Therefore, the method for temperature stabilizing a composite gyromagnetic filter utilizing a gyromagnetic specimen comprised of YIG can be effected by mounting a randomly oriented YIG sphere to a dielectric support rod and then inserting the YIG sphere with the attached rod into the filter structure such as shown in FIG. 1. Next the change in the resonant frequency of the composite YIG filter over the desired temperature range of operation is observed by a suitable measurement technique. Following this, a correctional resonant frequency 1?, is determined according to equation (1 I) from the measured change in resonant frequency over the temperature range of interest in view of the anisotropy characteristic of the YIG. The determination of the correctional resonant frequency can be accomplished by any desired means which may even include analog or digital computer apparatus suitably operated. Having determined the correctional resonant frequency fl,, the YIG sphere is rotated in the filter structure to the frequency f,.

The method described herein is not limited to the compensation of the biasing field Curie-Weiss effect. This method allows for any reversible temperature induced change such as thermal expansions and contractions of the filter structure. The overall result is the same in that the variation of the biasing field with temperature, whatever the phenomenon producing the change, is compensated by a corresponding opposite change in the effective anisotropy field.

Reference to FIG. 7 illustrates experimental data obtained from a composite YIG filter which was stabilized by the method described immediately above. The objective was to stabilize a filter to 105MHz over a temperature interval of 20C to C. The data indicates a total deviation of only 0.5MI-Iz over this interval.

The method thus described for compensating YIG filters is superior to other means in that temperature compensating shunts are eliminated from the biasing magnets and the expensive and time consuming preorientation of the YIG sphere is eliminated. Furthermore, the method described by the subject invention is inherently more accurate and simpler to perform.

Therefore, I claim as my invention:

1. The method of temperature stabilizing an electromagnetic wave device utilizing a gyromagnetic specimen by cancelling the drift of the biasing magnetic field with the anisotropy field drift of the specimen over a predetermined temperature range comprising the steps of: I

locating the electromagnetic wave device within a biasing magnetic field;

mounting said specimen of gyromagnetic material in said wave device, said specimen being randomly oriented with respect to the direction of said biasing magnetic field;

observing the change in the resonant frequency of said device over said predetermined temperature range;

determining a correctional resonant frequency from the observed change in said resonant frequency in view of the anisotropy characteristic of said specimen over said predetermined temperature range; and

rotating said randomly oriented specimen in said wave device until said correctional resonant frequency is obtained at one temperature of said temperature range whereby said wave device will be substantially temperature independent over said temperature range.

2. The method as defined by claim 1 and additionally including the step of generating a DC magnetic biasing field, utilizing a magnetic material having a relatively high Curie temperature.

3. The method as defined in claim 2 wherein said magnetic material comprises a composition of aluminum-nickel-cobalt.

4. The invention as defined by claim 3 wherein said gyromagnetic specimen comprises yttrium-iron-garnet.

5. The invention as defined by claim 4 wherein said specimen of yttrium-iron-garnet is configured in the form of a sphere.

6. The invention as defined by claim 1 wherein the step of determining said correctional resonant frequency results from solving the equation,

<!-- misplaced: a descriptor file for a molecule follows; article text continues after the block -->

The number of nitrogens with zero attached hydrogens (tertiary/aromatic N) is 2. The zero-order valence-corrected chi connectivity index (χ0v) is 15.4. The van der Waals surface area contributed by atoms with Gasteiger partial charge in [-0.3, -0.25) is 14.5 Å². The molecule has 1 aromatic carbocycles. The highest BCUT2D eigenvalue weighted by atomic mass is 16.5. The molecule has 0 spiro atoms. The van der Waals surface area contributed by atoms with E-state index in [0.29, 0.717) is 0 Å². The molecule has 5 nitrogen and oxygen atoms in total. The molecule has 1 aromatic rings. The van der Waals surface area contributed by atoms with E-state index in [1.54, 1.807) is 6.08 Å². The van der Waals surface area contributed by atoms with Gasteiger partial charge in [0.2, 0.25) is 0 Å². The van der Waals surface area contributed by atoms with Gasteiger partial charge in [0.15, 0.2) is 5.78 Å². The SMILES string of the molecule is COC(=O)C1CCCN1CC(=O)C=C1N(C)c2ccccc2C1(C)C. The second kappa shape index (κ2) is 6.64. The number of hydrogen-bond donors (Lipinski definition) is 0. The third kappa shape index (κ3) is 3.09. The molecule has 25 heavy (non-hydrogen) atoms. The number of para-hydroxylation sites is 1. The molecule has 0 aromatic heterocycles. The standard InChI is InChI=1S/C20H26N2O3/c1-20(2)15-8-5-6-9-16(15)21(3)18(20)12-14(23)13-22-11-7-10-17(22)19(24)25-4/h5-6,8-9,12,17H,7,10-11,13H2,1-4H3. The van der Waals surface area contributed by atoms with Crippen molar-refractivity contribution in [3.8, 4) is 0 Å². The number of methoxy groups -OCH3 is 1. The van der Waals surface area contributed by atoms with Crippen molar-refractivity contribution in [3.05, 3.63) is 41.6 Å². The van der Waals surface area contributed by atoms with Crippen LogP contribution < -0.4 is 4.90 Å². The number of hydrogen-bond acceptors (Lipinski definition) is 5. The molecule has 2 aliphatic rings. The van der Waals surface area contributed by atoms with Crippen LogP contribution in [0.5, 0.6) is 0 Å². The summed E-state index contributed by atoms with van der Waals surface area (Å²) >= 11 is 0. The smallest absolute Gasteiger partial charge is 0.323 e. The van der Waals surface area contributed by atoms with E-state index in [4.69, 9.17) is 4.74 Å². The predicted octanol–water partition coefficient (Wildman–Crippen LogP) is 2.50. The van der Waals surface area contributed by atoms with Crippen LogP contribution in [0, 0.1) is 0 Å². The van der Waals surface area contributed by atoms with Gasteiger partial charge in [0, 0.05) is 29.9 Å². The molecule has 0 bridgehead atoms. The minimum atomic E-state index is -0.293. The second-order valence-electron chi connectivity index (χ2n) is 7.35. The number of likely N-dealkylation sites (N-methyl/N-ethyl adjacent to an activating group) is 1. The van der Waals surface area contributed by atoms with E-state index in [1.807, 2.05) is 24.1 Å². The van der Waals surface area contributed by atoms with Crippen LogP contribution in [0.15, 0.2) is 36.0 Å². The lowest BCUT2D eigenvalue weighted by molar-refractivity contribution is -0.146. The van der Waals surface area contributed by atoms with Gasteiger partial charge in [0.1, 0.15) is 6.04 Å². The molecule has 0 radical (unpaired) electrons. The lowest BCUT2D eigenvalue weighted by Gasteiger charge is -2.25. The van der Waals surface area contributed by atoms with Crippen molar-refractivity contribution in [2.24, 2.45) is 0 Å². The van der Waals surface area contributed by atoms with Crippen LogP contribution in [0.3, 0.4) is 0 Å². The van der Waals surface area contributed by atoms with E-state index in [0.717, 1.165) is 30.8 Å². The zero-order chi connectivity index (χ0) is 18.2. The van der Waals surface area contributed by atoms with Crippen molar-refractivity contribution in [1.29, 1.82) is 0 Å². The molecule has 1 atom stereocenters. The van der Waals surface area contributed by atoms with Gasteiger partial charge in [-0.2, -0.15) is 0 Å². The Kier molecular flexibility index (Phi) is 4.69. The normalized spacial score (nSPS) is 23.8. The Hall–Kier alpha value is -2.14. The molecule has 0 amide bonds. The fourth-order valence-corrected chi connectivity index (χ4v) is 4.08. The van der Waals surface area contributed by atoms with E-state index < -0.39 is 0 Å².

wherein fi, is the correctional resonant frequency, f is the observed resonant frequency of said wave device for a randomly oriented specimen at the lower temperature limit of said predetermined temperature range, A j, is the observed change in resonant frequency of the randomly oriented specimen over said predetermined temperature range, H is the anisotropy field of said specimen at said lower temperature limit, and H, isthe anisotropy field of said specimen at the upper temperature limit of said predetermined temperature range.

7. The invention as defined by claim 6 and additionally generating said magnetic field utilizing a permanent magnet having a relatively high Curie temperature and relatively low temperature coefficient.

8. The invention as defined by claim 6 wherein one temperature corresponds to said lower temperature limit.

9. The invention as defined by claim 8 and wherein said gyromagnetic specimen comprises a sphere of YIG.

10. The invention as defined by claim 9 and wherein said magnetic field is produced utilizing a magnet comprising an aluminum-nickel-cobalt alloy.

11. The invention as defined by claim 9 and wherein said magnetic field is produced utilizing a magnet comprising a Samarium-cobalt alloy.

Patent Citations
Cited PatentFiling datePublication dateApplicantTitle
US3246263 *Mar 29, 1963Apr 12, 1966Sperry Rand CorpTemperature stabilized gyromagnetic element
US3368169 *May 8, 1964Feb 6, 1968Stanford Research InstTunable bandpass filter
US3504305 *Oct 4, 1968Mar 31, 1970Loral CorpCoaxial band rejection filter with helical line center
Non-Patent Citations
Reference
1 *Microwave Ferrites by Clarrocoats Jan. 1967 pgs. 74 85 relied upon.
Referenced by
Citing PatentFiling datePublication dateApplicantTitle
US4131987 *Jun 28, 1977Jan 2, 1979U.S. Philips CorporationMethod of producing a microwave filter comprising a body of gyromagnetic material and a source of a prepolarizing magnetic field whose resonant frequency is a predetermined function of the temperature
US4465974 *May 7, 1982Aug 14, 1984Raytheon CompanyApparatus for measuring magnetic field characteristics of magnetic materials
US4521753 *Dec 3, 1982Jun 4, 1985Raytheon CompanyTuned resonant circuit utilizing a ferromagnetically coupled interstage line
US4600906 *Jun 3, 1985Jul 15, 1986Raytheon CompanyMagnetically tuned resonant circuit wherein magnetic field is provided by a biased conductor on the circuit support structure
US4745380 *Jul 9, 1986May 17, 1988Sony CorporationYIG thin film microwave apparatus
Classifications
U.S. Classification29/593, 29/602.1, 29/608, 333/24.1
International ClassificationH01P1/218, H01P1/20
Cooperative ClassificationH01P1/218
European ClassificationH01P1/218